However, are the brands the only ones to blame? How much responsibility lies with them versus the customer? Most of us are somewhat aware of the damage the fashion industry is doing to the environment while perpetuating inequality. Yet, many still see no harm in buying cheap clothing to wear for just one season. Sensitizing news stories and Netflix documentaries don't seem to have too much of an impact when it comes to our shopping behavior. The rush we get from buying something that looks good on us prevails. How much of it is our culture? It recently dawned on me that we (the adults among us) can learn a thing or two from watching the spending behavior of kids.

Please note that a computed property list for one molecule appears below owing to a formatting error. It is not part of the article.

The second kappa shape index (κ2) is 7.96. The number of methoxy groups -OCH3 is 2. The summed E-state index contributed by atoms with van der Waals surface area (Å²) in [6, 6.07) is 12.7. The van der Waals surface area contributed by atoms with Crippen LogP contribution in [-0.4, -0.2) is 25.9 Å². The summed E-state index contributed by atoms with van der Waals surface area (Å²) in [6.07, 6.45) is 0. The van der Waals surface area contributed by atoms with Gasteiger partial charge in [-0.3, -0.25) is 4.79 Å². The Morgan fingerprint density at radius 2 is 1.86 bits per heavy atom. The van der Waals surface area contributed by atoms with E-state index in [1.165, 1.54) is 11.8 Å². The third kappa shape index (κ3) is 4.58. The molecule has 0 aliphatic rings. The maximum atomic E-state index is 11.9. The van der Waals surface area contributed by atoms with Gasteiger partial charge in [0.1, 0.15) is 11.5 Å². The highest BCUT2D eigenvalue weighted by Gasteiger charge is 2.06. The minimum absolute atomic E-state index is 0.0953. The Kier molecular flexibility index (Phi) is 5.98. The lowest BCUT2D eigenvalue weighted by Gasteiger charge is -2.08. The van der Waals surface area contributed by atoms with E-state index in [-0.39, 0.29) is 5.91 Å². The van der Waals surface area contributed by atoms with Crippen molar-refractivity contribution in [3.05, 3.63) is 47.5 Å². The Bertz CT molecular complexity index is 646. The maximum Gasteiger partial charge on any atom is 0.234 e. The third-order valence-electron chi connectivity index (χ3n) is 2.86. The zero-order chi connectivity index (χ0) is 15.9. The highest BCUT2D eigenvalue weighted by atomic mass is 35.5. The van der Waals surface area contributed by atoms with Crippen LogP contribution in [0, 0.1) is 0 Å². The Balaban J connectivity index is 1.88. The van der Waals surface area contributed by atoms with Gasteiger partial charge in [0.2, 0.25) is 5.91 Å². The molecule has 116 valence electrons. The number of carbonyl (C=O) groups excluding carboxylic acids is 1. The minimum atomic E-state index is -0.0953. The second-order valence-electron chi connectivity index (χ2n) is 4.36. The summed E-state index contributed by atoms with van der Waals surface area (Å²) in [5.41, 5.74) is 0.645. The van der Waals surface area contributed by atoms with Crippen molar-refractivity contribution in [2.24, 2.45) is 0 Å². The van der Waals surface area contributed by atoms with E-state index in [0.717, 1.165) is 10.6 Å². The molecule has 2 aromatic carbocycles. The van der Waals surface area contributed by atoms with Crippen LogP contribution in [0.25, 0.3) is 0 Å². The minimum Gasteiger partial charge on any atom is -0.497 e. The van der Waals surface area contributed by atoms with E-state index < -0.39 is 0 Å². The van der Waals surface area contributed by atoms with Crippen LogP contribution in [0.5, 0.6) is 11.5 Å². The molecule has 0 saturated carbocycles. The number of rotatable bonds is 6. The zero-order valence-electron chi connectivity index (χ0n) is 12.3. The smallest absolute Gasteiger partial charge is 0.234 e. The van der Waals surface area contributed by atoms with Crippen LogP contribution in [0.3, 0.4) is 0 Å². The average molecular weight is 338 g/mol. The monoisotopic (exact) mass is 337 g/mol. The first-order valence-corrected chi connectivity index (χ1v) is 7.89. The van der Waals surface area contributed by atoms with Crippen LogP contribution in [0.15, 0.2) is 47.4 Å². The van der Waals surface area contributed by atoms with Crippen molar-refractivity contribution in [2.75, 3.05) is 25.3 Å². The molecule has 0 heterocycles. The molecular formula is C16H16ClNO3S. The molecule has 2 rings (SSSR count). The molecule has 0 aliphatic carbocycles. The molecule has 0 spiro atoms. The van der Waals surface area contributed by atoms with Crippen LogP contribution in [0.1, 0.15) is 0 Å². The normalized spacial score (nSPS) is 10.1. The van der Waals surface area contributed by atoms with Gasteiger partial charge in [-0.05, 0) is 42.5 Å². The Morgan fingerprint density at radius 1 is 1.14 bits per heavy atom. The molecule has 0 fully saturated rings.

Not too long ago, I was observing a little boy and his parents at a market. He got a few bucks from his parents to spend on anything he wanted. He thoroughly looked through all his options, ending up not buying anything, but saving the money so he could buy something bigger or more expensive next time. He reminded me of myself when I was a kid. Just like him, as a little girl, I remember saving up for something I really wanted. More often than not, it was something I didn't really need, so my parents didn’t want to buy it for me. While at the time, I probably threw a little tantrum for not getting what I wanted - today, I totally agree with their stance. I don't just agree, I think I actually learned a few things from it: I learned to save up for something, have patience, but also experience that special feeling of in the end buying what I wanted and treasuring it. A feeling most of us lost as we grew up and made enough money to buy what we want when we want it. Especially as many brands on main street have made it their specialty to make knockoffs that are affordable to everyone.